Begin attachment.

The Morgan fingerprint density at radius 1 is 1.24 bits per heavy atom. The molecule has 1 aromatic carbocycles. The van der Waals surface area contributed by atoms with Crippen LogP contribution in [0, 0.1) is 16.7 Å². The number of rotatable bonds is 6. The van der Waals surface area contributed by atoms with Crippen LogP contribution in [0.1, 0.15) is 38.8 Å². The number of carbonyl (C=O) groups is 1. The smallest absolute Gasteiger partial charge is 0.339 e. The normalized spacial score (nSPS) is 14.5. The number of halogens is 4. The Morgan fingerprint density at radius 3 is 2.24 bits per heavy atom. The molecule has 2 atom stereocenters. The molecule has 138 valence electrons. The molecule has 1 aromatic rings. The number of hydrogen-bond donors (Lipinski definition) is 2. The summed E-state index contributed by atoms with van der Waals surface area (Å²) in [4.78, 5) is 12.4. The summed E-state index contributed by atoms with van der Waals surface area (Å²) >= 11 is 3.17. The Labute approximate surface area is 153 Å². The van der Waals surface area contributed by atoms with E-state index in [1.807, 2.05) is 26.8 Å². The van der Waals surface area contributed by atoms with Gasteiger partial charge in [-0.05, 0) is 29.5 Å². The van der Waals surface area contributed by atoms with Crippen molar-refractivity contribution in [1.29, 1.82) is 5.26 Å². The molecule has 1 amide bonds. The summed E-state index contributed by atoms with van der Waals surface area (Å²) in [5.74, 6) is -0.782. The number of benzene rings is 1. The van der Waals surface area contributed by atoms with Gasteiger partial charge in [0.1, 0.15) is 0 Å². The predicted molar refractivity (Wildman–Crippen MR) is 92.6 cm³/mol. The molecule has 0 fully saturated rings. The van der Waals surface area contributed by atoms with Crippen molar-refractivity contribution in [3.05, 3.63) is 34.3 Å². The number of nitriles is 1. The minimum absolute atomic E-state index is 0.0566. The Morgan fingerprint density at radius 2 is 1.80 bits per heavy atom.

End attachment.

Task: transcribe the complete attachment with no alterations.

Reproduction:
The Morgan fingerprint density at radius 1 is 1.24 bits per heavy atom. The molecule has 1 aromatic carbocycles. The van der Waals surface area contributed by atoms with Crippen LogP contribution in [0, 0.1) is 16.7 Å². The number of rotatable bonds is 6. The van der Waals surface area contributed by atoms with Crippen LogP contribution in [0.1, 0.15) is 38.8 Å². The number of carbonyl (C=O) groups is 1. The smallest absolute Gasteiger partial charge is 0.339 e. The normalized spacial score (nSPS) is 14.5. The number of halogens is 4. The Morgan fingerprint density at radius 3 is 2.24 bits per heavy atom. The molecule has 2 atom stereocenters. The molecule has 138 valence electrons. The molecule has 1 aromatic rings. The number of hydrogen-bond donors (Lipinski definition) is 2. The summed E-state index contributed by atoms with van der Waals surface area (Å²) in [4.78, 5) is 12.4. The summed E-state index contributed by atoms with van der Waals surface area (Å²) >= 11 is 3.17. The Labute approximate surface area is 153 Å². The van der Waals surface area contributed by atoms with E-state index in [1.807, 2.05) is 26.8 Å². The van der Waals surface area contributed by atoms with Gasteiger partial charge in [-0.05, 0) is 29.5 Å². The van der Waals surface area contributed by atoms with Crippen molar-refractivity contribution in [1.29, 1.82) is 5.26 Å². The molecule has 1 amide bonds. The summed E-state index contributed by atoms with van der Waals surface area (Å²) in [5.74, 6) is -0.782. The number of benzene rings is 1. The van der Waals surface area contributed by atoms with Gasteiger partial charge in [0.1, 0.15) is 0 Å². The predicted molar refractivity (Wildman–Crippen MR) is 92.6 cm³/mol. The molecule has 0 fully saturated rings. The van der Waals surface area contributed by atoms with Crippen molar-refractivity contribution in [3.05, 3.63) is 34.3 Å². The number of nitriles is 1. The minimum absolute atomic E-state index is 0.0566. The Morgan fingerprint density at radius 2 is 1.80 bits per heavy atom.